12 Other Ways to Say “I Hope You Are Okay“

Are you looking for another email opener to use instead of “I hope you are okay?” Or are you concerned about someone who’s going through tough times?

“I hope you are okay” is great, but is it the best thing to say?

This article will explore alternatives for “I hope you are okay” in both formal and informal situations.

Other Ways to Say “I Hope You Are Okay”

  • I hope things are good for you
  • How are you holding up?
  • I hope all is well at your end
  • I hope you are well
  • How are you doing?
  • How are you really feeling?
  • Is there anything you’d like to discuss with me?
  • You know I’m here if you need a shoulder to cry on
  • I’m happy to listen to your problems to find out more
  • Please let me know if you’re okay
  • You don’t seem okay. Is there anything I can do?
  • What seems to be the problem?


  • “I hope you are okay” shows you care about someone, and it is generally acceptable to check up on someone.
  • “I hope things are good for you” is much better as a formal alternative.
  • “How are you holding up?” is a genuinely caring question that works well informally.

We won’t stop there, though! Keep reading to learn more about the most effective phrases for both formal and informal cases. That way, you’ll have a better idea of which works for your current situation.

Also, you can skip ahead to learn more about “I hope you are okay.” The final section will cover whether it’s okay to say the phrase in the first place.

I Hope Things Are Good for You (Formal)

“I hope things are good for you” is great as a formal alternative to “I hope you are okay.” You should try it as a polite email opener when sending an email to someone.

It’s most effective when emailing an employee and giving them more information.

It doesn’t check whether they’re okay. Instead, the phrase is synonymous with “hello” or “how are you?” showing you’re being polite and welcoming in an opening line.

You can use either “I hope you are okay” or “I hope things are good for you” formally. Both offer professional choices that work well in formal emails. Perhaps try them both in different emails to ensure that your writing stays fresh and interesting.

Here is an email example showing you how it works:

Dear Christina,

I hope things are good for you.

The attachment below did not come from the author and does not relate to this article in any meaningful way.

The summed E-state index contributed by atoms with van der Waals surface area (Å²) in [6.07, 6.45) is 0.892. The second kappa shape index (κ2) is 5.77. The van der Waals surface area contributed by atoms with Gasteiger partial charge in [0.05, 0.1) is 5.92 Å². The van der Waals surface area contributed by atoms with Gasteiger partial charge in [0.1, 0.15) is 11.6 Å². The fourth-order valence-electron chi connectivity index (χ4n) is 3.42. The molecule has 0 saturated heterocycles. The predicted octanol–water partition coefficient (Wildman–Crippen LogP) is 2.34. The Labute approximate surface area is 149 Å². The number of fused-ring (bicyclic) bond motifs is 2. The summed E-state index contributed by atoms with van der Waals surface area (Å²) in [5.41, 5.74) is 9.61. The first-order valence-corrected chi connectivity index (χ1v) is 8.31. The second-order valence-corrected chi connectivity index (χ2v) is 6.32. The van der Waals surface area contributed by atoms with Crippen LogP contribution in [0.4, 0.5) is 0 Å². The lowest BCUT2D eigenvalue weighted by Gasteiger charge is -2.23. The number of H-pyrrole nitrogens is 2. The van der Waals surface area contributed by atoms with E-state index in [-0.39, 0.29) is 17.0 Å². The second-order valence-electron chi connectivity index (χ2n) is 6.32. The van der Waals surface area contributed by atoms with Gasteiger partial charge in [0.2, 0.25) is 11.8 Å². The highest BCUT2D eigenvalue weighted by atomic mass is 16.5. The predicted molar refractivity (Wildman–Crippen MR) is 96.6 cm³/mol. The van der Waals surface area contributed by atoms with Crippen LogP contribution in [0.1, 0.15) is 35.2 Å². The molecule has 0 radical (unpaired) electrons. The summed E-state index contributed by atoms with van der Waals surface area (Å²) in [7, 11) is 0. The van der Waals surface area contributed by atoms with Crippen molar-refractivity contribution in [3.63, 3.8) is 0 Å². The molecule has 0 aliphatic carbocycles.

Let me know if there’s anything you need to change about the files.

All the best,

How Are You Holding Up? (Informal)

“How are you holding up?” is much better as an informal alternative. You should include it in a message when you are genuinely concerned about someone’s well-being.

Since it shows concern, you should use it to check in with a colleague or friend who has been through a lot lately. For example, if someone in their family died or they have had to relocate, they might need someone to talk to.

A question like “how are you holding up?” shows someone that you care deeply about them. That’s why it’s best to use it when speaking with someone whom you already have a close personal relationship with.

“How are you holding up?” can work in formal writing. However, you can also use it in spoken situations (i.e. passing by a colleague in the office).

You should not use it in formal emails. Instead, stick with the better “I hope you are okay” to remain professional.

If you still need help, the following examples should clue you in:

  • Hey, man. How are you holding up? I’m worried that things haven’t been going well for you lately.
  • I know things have been rough. So, how are you holding up? You can always talk to me if you need help.

Is It Okay to Say “I Hope You Are Okay”?

“I hope you are okay” is correct in many situations. It works both formally and informally, but there tends to be a difference between them.

In professional situations, “I hope you are okay” is a polite email opener. It doesn’t directly check to see how someone is feeling. Instead, it’s synonymous with “hello” or “how are you?”

In conversational situations, “I hope you are okay” is more caring and worried. It generally shows you worry about someone and would like to check whether they’re feeling okay.

Here are some other alternatives you might use:

  • I hope you’re doing okay
  • I hope you are ok

You should certainly bookmark this page if you need more assistance with it! After all, you never know when you might need to use “I hope you are okay” in either formal or informal circumstances.